Despite how it seemed at times, my year has actually been top quality in theatre terms. I nominate my likes and dislikes as I go through the year, and this time round only ten made it onto my ‘long’ list for worst show (compared with well over 50 for best show) – so it was fairly easy to chop this down to my bottom five. I must stress again that this is a list of my least favourite shows; ‘worst’ simply fits better as a title, so don’t completely lose your shit over it.
For example, & Juliet was a contender for me because its book is absolutely dire (though I did enjoy the show far more than expected). The return of Girl From The North Country could also have made an appearance; it’s completely lost its soul, especially Like A Rolling Stone – I can’t think that the writer & director would have insisted that the actor shout it, so I have to presume it was a terrible acting decision (and one that almost made me cry with disappointment). I also wasn’t particularly inspired with Sleepless, though as I only saw one of three previews I can’t judge that properly until a full version opens.
In no particular order, what actually made my list are…
Red Palace at The Vaults
Thankfully I was invited to the pre-show meal, which at least got the evening off to a good start (it was bloody delicious – I’m still craving that honey wholemeal rye bread) – but from then on the lack of structure really became an issue. The show began before we had a chance to finish our desserts, there wasn’t enough room for everyone to see (rendering the acrobatic opening pointless for half of us), and you had no clue what was best to aim for when left to your own devices to choose which rooms to enter. The ending was also a bit wishy-washy, and even exiting the venue was a bit like hard work…
Bitter Wheat at the Garrick Theatre
I’m probably falling into a trap by including this play in a list of this nature, but I’d probably raise a few eyebrows if I left it off – so I can use this space as an extra opportunity to reiterate how pointless this play was, and express a bit of concern at its promotional material. What we needed this year were more plays in the vein of Anomaly, which at least considered things from a female viewpoint and was written by a woman; what we didn’t need was David Mamet’s attempt to make a farce out of #MeToo… And advertising it by saying “you can’t be outraged if you haven’t seen it” and “Money, sex, power, you only need one of them to see John Malkovich in Bitter Wheat” was definitely problematic; for reasons previously stated, you absolutely could be outraged without seeing it, and the second one was insensitive at best. It wasn’t even partially redeemed by way of Malkovich’s starring performance, as he really wasn’t anything to write home about.
CAN-CAN! at the Union Theatre
A kind of classical music jukebox musical, the second of the Essential Classics series didn’t live up to the high standards of the first. Gratuitous fart jokes, an obsession with the word ‘gypsy’ (I lost count of how many times they said it, and cringed each time), and far too many plot strands meant it was a bit of a feat of endurance. Like a lower quality Moulin Rouge! and soundtracked by the likes of Offenbach, Johann Strauss II & Franz Lehár, the only real highlight ended up being the choreography – including the final can-can to end the show.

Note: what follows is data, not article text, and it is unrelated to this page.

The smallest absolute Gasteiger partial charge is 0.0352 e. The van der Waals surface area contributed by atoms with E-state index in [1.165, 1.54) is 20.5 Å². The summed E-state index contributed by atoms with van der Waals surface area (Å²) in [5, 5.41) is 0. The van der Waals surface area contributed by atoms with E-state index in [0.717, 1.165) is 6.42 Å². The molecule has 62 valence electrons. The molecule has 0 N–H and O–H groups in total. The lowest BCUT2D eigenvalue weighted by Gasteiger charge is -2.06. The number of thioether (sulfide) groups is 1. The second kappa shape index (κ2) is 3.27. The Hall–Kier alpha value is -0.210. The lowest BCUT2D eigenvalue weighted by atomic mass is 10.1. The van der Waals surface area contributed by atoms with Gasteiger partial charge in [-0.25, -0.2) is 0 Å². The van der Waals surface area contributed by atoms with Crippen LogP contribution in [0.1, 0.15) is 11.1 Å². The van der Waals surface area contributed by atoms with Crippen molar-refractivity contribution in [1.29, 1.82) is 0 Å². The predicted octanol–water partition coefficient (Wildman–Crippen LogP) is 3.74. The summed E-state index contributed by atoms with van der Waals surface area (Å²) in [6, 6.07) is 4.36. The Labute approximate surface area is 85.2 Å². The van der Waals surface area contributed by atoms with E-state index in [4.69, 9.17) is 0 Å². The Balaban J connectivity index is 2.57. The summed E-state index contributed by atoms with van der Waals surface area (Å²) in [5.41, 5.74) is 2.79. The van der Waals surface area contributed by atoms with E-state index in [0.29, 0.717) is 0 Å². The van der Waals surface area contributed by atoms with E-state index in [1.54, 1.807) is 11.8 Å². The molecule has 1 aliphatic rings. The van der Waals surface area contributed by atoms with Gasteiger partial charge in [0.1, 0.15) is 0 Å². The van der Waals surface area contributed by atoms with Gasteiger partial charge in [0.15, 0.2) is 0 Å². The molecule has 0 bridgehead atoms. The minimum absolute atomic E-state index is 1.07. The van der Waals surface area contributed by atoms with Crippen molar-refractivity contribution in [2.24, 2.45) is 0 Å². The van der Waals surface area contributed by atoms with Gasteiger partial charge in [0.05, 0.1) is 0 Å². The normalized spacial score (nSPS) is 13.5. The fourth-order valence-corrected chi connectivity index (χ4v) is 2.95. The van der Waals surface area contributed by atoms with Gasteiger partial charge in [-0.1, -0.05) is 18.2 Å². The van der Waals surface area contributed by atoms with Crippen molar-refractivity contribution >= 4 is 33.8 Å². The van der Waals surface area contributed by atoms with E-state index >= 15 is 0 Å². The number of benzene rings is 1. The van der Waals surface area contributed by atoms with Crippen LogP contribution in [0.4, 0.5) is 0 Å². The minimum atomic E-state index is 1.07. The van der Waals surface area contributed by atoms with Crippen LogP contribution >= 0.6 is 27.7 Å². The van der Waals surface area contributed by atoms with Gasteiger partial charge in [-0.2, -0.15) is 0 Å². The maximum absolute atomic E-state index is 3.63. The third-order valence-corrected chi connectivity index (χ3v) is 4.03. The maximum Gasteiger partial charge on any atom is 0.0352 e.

Falsettos at The Other Palace
I have to admit that the row between Selladoor and a group of Jewish theatremakers was in the back of my mind the whole time I was watching this, and definitely made me feel uneasy; knowing for definite that no one in the cast or creative team was Jewish (or had any meaningful link with the religion) made the opening number (Four Jews in a Room Bitching) very uncomfortable and meant the whole thing lacked authenticity. Aside from that I didn’t rate it much anyway. There’s a marked difference in quality and style between the first and second act (thanks to them being two separate musicals tacked together), for one thing – there was no real depth to it, even when the story got more serious, and I only ended up getting a little emotional because I started thinking about Freddie Mercury’s loss (I couldn’t give a shit about Whizzer). Finally, it’s a sung-through musical set in America, yet the only member of the cast who seemed to be bothered about doing any kind of American accent was the child – not what you expect from a cast of that calibre. And I still don’t know what the title’s all about.
Summer Street at Waterloo East Theatre
Oh dear. This is one of those shows where you have to stop yourself from giggling at it (and in the wrong places) so you don’t insult the actors – I was at least assisted in this by being seated down at the front… It probably would’ve worked better in its original jukebox musical format, rather than a completely original show with songs that apparently don’t all need to be sung if a shorter running time is required. The collection of ridiculous deaths that the fictional soap opera characters endured was definitely the funniest thing about it, and I did enjoy Pogo the Summer Street dog’s performance, but even as a silly, tongue-in-cheek show it didn’t manage to hit the mark. The concept was a decent one, and would draw a reasonable audience, but the creative execution was incredibly lacking.